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Interview

Introducing: Alessia Rollo

text:
Sophie Wright
Date:
October 17, 2018
Futures Photography keeps on introducing its talents. Today we are thrilled to introduce Alessia Rollo. We met her in Amsterdam during Unseen Amsterdam 2018 and we talked a bit with her. Here the interview by Sophie Wright.
The documentary photographer Adam Broomberg mentored five Futures Talents over the three months running up to Unseen Amsterdam 2019
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What are the main themes that drive your practice?

Now I use photography as a tool of investigation. When I started, I didn’t know anything about photography. I used it to communicate because I was in Ireland and I couldn’t speak English so I took pictures to show people how I was spending my days. In the beginning, I was taking still lifes that were really influenced by my Italian culture, so the colours were very Donatello, like painting but with photography. I soon got bored and tried to move forward. I spent two years without experimenting without a concrete goal, and then decided to abandon what I was doing. I started shooting using different techniques and mixing up genres, and it gave me a lot of freedom to not be so strict. Now, I feel photography is not a product but a process that brings me knowledge. I don’t mind too much about the quality, or about putting all of the meaning in one image.

What kind of images did you want to make as a counterpoint to these different media representations?

Maybe I didn’t want to say anything, but more to question. I wanted to question the rule of photojournalism, to not expect something totally true from what you’re looking at. The newspapers were full of images of dead migrants, and it was a kind of distortion of reality – I think of their lives as bigger, with many more details. This was really important for me to understand for myself, which is why I took portraits of these people where you can’t really see them. If you want to see more of them, you need to know them. In my opinion, you can’t just put a camera in front of people and leave. I used photography to offer people the opportunity to see that there are many possibilities, and many narratives in one situation. #weareinpuglia is the hashtag that they use in the place I live, which brings up happy people, families, beautiful landscapes, and ok, it’s part of the story. But there is something else. So it’s a mix between reality and mise en scène. You need to investigate what is true and not, it’s about the audience as well.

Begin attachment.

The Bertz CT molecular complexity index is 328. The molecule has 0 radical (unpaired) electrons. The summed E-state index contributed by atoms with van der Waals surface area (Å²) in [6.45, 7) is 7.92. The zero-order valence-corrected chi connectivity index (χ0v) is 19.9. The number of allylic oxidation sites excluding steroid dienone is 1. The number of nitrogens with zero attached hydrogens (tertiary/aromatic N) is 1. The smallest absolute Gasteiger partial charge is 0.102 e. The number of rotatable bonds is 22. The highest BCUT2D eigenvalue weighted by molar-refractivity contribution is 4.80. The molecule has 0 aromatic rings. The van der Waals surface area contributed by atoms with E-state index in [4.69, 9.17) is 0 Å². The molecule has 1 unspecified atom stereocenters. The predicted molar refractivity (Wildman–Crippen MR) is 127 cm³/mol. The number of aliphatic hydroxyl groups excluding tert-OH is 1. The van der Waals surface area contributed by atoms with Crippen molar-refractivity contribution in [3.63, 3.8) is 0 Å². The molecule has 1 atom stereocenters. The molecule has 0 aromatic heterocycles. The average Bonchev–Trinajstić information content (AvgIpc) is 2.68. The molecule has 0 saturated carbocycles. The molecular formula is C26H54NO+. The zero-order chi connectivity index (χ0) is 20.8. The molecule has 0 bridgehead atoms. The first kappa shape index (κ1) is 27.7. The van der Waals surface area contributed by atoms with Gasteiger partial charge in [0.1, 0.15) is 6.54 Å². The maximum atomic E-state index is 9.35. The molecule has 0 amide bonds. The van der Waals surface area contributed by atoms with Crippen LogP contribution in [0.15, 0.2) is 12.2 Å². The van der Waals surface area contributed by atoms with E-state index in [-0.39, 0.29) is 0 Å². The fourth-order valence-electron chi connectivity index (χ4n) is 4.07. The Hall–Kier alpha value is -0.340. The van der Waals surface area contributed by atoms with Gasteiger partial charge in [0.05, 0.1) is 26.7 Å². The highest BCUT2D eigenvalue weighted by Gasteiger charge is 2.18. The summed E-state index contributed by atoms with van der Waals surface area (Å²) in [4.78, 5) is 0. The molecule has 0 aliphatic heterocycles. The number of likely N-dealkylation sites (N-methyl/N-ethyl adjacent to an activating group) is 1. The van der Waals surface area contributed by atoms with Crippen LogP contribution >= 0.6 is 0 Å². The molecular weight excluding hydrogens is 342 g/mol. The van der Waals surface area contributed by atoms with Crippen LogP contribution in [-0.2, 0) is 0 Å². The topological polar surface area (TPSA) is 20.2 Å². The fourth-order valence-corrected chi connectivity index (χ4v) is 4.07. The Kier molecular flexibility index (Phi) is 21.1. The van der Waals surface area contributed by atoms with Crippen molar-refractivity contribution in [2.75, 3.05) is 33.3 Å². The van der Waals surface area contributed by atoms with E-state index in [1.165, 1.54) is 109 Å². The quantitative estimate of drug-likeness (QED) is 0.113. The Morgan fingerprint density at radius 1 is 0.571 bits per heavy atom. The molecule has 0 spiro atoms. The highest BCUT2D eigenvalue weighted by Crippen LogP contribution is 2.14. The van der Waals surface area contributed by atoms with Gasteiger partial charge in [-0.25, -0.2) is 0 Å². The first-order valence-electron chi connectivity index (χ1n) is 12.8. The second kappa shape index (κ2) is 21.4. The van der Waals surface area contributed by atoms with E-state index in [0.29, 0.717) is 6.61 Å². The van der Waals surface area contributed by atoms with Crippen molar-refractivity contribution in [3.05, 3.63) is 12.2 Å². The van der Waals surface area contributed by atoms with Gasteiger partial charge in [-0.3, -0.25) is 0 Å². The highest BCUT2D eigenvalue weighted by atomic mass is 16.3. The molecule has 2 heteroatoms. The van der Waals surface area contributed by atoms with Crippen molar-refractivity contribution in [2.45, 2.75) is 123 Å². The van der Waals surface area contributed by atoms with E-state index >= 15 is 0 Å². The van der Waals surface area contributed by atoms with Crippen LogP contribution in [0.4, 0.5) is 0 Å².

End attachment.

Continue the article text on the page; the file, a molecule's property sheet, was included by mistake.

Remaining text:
Tell about the name ‘Fata Morgana’.

It’s the idea of a mirage, an illusion. From my region you can see the Albanian mountains. But I discovered it’s a mirage. I use it as a metaphor to speak about the promises that bring people to Europe. For example, there are a lot of migrants that are employed in the fields to pick vegetables but I don’t know if they have a good quality of life. It’s just this economy that is using these migrants, offering them better than what they had before. It’s a myth. It was my response to this really straight way of focusing on the realities of migration, and my region as this kind of mythic land that is super beautiful and perfect.

“I feel photography is not a product but a process that brings me knowledge”
Do you think photography can still convey complexity?

I think so. What I enjoyed here at Unseen is to see how photographers are using the medium as a tool to investigate their own realities. The picture itself is not interesting to me anymore but when I listen how artists research, and how much time you spend investigating and finding a good way to communicate is really great. It’s a machine that gives us a lot of possibilities but also a lot of responsibility. I felt this real responsibility which is why I didn’t want to create a kind of photojournalism, so I put a lot of fiction inside. You can interpret what’s true or not, and I’m not pretending to tell you the truth.

What inspires you?

I’m currently studying visual culture in Milan, which is inspiring me to think about why we produce images. This hasn’t yet ended up in any of my photographic work, but I’m sure it will. To really go deeply into humanity’s need to produce images, as well as how each era has been shaped by how we make images. Each machine shaped how we perceive reality in a way. I’m also inspired by coincidences and errors in our reality – whatever escapes fixed categories or roles or established interpretation. That which Federico García Lorca called ‘magic realism’: everything we cannot control but that is there, in front of our eyes. A lot of my projects are born out of accidental appearances.

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